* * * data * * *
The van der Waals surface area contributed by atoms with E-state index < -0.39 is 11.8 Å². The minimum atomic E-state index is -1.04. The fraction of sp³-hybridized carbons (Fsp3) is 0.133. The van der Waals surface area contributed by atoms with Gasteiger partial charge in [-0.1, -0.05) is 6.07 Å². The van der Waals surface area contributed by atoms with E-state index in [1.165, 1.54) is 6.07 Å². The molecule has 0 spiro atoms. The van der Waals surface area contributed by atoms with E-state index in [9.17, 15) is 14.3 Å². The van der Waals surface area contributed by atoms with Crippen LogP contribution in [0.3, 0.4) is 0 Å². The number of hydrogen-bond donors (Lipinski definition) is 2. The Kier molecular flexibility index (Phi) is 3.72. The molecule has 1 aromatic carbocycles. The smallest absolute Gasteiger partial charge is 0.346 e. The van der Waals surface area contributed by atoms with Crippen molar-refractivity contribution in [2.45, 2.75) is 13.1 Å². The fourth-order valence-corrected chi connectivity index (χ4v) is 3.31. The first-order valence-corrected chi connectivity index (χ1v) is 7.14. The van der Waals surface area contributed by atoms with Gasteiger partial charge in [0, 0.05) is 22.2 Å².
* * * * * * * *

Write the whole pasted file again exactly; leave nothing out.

The van der Waals surface area contributed by atoms with E-state index < -0.39 is 11.8 Å². The minimum atomic E-state index is -1.04. The fraction of sp³-hybridized carbons (Fsp3) is 0.133. The van der Waals surface area contributed by atoms with Gasteiger partial charge in [-0.1, -0.05) is 6.07 Å². The van der Waals surface area contributed by atoms with E-state index in [1.165, 1.54) is 6.07 Å². The molecule has 0 spiro atoms. The van der Waals surface area contributed by atoms with E-state index in [9.17, 15) is 14.3 Å². The van der Waals surface area contributed by atoms with Crippen LogP contribution in [0.3, 0.4) is 0 Å². The number of hydrogen-bond donors (Lipinski definition) is 2. The Kier molecular flexibility index (Phi) is 3.72. The molecule has 1 aromatic carbocycles. The smallest absolute Gasteiger partial charge is 0.346 e. The van der Waals surface area contributed by atoms with Crippen molar-refractivity contribution in [2.45, 2.75) is 13.1 Å². The fourth-order valence-corrected chi connectivity index (χ4v) is 3.31. The first-order valence-corrected chi connectivity index (χ1v) is 7.14. The van der Waals surface area contributed by atoms with Gasteiger partial charge in [0, 0.05) is 22.2 Å².